Musicology as Propaganda in Victorian Theory and Practice

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Drawing upon the mid-19th century discipline of comparative musicology, wherein European music was thought to symbolize a cultural and philosophical ideal, this essay explores the way that Rudyard Kipling used such ideas in poems like "Mandalay" and how he ascribed to the "Hammerstein principle"---i.e., "breaking into song"----in the interests of the imperialist emotion.

In Culture and Imperialism, Edward Said argues that "the imperial experience while often regarded as exclusively political also entered into the cultural and aesthetic life of the metropolitan West as well" (136). Contending that the link between culture and imperialism reinforced a complex system of power relations which contributed to the "practice, the theory, and the attitudes of a dominating metropolitan center ruling a distant territory" (9), he outlines how cultural products from Mansfield Park to the architecture of Saigon played a concrete role in the maintenance of European colonial rule. Furthermore, through an analysis of recent performances of Aida, Said demonstrates that even today the implicitly racist notion that Egyptian history may be manipulated at will to fit the extravagant imaginings of European minds is accepted--and excused--as long as that message is clothed in a particularly impressive high E-flat. In a similar vein, the connection between the arts and politics can also be seen in the musicals of Rodgers and Hammerstein--especially those with an imperialist theme like South Pacific and The King and I. Illuminating the way that such music might be linked to propaganda, Broadway composer Stephen Sondheim recently observed that "the Hammerstein principle was that when emotion got so high that speech couldn't accomplish what it was supposed to, then one burst into song."

Possibly, however, it is the Victorian period that best exemplifies such musical politics, and indeed one finds a perfect expression of the ideological implications of "bursting into song" in Charles Kingsley's Westward Ho! (1855), when he observes that the glories of Empire were "fit rather to be sung than said" (10). Nor was the value of music ignored by the most popular imperialist poet of the Victorian era, Rudyard Kipling--acclaimed in period newspapers as the "Laureate of Empire" (MacDonald 145). Kipling's general interest in and connection to various forms and aspects of music has of course frequently been noted in standard introductions to his work, to ballad collections, and to music-hall histories (see, for example, Abrams 1714; Woods ix; Disher 233), but what still requires closer attention is exactly why, and with what effect, he employed musical idioms in his poems. As a journalist and as a writer Kipling's chosen artistic medium was words, so why then his strong concentration on musical form?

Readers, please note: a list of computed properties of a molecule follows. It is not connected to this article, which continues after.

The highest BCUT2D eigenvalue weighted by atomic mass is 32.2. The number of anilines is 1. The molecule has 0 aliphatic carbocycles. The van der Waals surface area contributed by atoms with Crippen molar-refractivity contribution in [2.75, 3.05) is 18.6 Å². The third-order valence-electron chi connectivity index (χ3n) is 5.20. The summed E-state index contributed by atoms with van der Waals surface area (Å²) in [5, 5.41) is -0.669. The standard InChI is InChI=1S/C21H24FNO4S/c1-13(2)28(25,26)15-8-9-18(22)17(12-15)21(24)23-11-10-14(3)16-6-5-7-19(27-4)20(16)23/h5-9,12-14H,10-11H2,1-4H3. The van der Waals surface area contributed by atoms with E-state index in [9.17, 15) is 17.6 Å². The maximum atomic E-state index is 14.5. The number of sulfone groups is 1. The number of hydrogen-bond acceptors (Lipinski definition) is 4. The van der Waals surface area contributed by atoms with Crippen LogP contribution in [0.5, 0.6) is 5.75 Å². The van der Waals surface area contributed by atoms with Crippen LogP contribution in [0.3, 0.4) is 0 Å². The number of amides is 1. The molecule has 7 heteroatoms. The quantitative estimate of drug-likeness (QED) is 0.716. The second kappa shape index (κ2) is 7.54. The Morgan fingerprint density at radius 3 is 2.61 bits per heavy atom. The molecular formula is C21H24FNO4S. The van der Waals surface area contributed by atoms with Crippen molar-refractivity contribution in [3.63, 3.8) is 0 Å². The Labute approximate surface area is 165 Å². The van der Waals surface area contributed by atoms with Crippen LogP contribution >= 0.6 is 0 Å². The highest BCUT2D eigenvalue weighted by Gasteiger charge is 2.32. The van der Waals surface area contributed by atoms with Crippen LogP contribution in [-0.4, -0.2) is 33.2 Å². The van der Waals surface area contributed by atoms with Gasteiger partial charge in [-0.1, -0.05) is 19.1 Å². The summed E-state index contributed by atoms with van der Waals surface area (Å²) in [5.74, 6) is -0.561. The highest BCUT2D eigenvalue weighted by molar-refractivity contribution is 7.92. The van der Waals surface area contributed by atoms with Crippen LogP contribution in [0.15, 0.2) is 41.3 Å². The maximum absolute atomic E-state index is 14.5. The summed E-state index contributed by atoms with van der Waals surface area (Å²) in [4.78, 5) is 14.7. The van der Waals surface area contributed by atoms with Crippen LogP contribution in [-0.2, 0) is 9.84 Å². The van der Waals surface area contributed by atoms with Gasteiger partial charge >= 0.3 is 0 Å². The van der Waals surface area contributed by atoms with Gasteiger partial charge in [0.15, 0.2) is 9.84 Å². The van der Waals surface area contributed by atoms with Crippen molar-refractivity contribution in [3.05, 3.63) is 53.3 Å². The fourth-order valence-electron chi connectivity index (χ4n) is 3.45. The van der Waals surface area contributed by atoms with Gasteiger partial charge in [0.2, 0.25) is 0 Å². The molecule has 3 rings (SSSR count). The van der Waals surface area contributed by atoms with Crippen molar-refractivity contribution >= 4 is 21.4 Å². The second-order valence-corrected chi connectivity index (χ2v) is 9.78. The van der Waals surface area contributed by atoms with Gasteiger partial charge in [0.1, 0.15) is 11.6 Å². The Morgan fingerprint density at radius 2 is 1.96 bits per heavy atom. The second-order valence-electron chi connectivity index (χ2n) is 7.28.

More specifically, the question which I wish to pose in this essay is: how did Kipling's imitation of music within his poetry support the transmission and popular acceptance of the ideology of imperialism? And by way of addressing this issue, my focus will be on his perhaps most well-known poem "Mandalay"; published in June 1890, this poem later became part of his Barrack-Room Ballads, a collection of poems based on the imperial experiences of the common British soldier and written in the cockney vernacular of these men. In discussing "Mandalay" I will concentrate, first, upon the emotional impact of the two musical idioms which Kipling adopted in this poem: those found in traditional English ballads and in the music hall. Next, I will deal more generally with the historical developments in music theory which took place during the Victorian era, and the ways in which the mid-19th-century discipline of comparative musicology influenced Victorian thought. I will conclude by focusing specifically on how the musical cues in Kipling's poetry functioned as an appropriate vehicle for imperial thought and as a pernicious representation of imperial power by examining their final, literal, transformation into song in the now famous 1907 musical setting of "Mandalay," by American composer Oley Speaks. …


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